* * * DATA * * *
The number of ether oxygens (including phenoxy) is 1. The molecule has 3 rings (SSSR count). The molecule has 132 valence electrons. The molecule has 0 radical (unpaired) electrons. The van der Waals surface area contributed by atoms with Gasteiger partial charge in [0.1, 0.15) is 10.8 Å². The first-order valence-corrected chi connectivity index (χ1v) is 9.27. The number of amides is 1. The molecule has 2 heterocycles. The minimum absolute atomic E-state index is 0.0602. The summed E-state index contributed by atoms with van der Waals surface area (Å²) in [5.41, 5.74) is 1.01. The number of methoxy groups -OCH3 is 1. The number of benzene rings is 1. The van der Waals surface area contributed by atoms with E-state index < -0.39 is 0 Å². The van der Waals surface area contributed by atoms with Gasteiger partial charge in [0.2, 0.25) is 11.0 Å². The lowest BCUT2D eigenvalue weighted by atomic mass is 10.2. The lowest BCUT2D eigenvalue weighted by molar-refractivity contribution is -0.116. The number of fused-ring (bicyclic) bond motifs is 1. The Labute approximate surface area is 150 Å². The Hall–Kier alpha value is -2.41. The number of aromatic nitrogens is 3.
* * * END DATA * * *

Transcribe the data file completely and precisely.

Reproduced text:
The number of ether oxygens (including phenoxy) is 1. The molecule has 3 rings (SSSR count). The molecule has 132 valence electrons. The molecule has 0 radical (unpaired) electrons. The van der Waals surface area contributed by atoms with Gasteiger partial charge in [0.1, 0.15) is 10.8 Å². The first-order valence-corrected chi connectivity index (χ1v) is 9.27. The number of amides is 1. The molecule has 2 heterocycles. The minimum absolute atomic E-state index is 0.0602. The summed E-state index contributed by atoms with van der Waals surface area (Å²) in [5.41, 5.74) is 1.01. The number of methoxy groups -OCH3 is 1. The number of benzene rings is 1. The van der Waals surface area contributed by atoms with E-state index < -0.39 is 0 Å². The van der Waals surface area contributed by atoms with Gasteiger partial charge in [0.2, 0.25) is 11.0 Å². The lowest BCUT2D eigenvalue weighted by atomic mass is 10.2. The lowest BCUT2D eigenvalue weighted by molar-refractivity contribution is -0.116. The number of fused-ring (bicyclic) bond motifs is 1. The Labute approximate surface area is 150 Å². The Hall–Kier alpha value is -2.41. The number of aromatic nitrogens is 3.